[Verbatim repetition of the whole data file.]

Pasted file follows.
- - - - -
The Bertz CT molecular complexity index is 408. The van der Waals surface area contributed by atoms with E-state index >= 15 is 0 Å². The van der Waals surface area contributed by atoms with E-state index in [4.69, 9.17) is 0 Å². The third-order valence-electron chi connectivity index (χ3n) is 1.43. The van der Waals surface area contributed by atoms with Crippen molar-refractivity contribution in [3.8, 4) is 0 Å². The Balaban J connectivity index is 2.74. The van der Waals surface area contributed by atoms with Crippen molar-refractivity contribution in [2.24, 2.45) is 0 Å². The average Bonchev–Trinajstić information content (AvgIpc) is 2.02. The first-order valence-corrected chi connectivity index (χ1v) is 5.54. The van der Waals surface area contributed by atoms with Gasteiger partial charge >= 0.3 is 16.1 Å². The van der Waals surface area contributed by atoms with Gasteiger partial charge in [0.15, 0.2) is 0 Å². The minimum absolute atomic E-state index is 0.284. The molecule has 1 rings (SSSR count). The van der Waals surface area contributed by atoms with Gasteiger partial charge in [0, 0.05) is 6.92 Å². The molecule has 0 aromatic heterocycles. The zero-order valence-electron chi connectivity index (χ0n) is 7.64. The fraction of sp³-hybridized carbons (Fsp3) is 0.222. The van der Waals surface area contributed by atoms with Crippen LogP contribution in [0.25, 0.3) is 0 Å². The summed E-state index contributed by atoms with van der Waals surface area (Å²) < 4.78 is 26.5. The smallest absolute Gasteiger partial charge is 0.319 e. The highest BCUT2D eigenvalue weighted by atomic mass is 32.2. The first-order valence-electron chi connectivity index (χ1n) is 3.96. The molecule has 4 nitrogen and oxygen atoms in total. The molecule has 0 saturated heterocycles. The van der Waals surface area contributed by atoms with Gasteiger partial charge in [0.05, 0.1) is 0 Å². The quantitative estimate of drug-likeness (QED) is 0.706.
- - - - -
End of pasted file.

The Bertz CT molecular complexity index is 408. The van der Waals surface area contributed by atoms with E-state index >= 15 is 0 Å². The van der Waals surface area contributed by atoms with E-state index in [4.69, 9.17) is 0 Å². The third-order valence-electron chi connectivity index (χ3n) is 1.43. The van der Waals surface area contributed by atoms with Crippen molar-refractivity contribution in [3.8, 4) is 0 Å². The Balaban J connectivity index is 2.74. The van der Waals surface area contributed by atoms with Crippen molar-refractivity contribution in [2.24, 2.45) is 0 Å². The average Bonchev–Trinajstić information content (AvgIpc) is 2.02. The first-order valence-corrected chi connectivity index (χ1v) is 5.54. The van der Waals surface area contributed by atoms with Gasteiger partial charge >= 0.3 is 16.1 Å². The van der Waals surface area contributed by atoms with Gasteiger partial charge in [0.15, 0.2) is 0 Å². The minimum absolute atomic E-state index is 0.284. The molecule has 1 rings (SSSR count). The van der Waals surface area contributed by atoms with Gasteiger partial charge in [0, 0.05) is 6.92 Å². The molecule has 0 aromatic heterocycles. The zero-order valence-electron chi connectivity index (χ0n) is 7.64. The fraction of sp³-hybridized carbons (Fsp3) is 0.222. The van der Waals surface area contributed by atoms with Crippen LogP contribution in [0.25, 0.3) is 0 Å². The summed E-state index contributed by atoms with van der Waals surface area (Å²) < 4.78 is 26.5. The smallest absolute Gasteiger partial charge is 0.319 e. The highest BCUT2D eigenvalue weighted by atomic mass is 32.2. The first-order valence-electron chi connectivity index (χ1n) is 3.96. The molecule has 4 nitrogen and oxygen atoms in total. The molecule has 0 saturated heterocycles. The van der Waals surface area contributed by atoms with Gasteiger partial charge in [0.05, 0.1) is 0 Å². The quantitative estimate of drug-likeness (QED) is 0.706.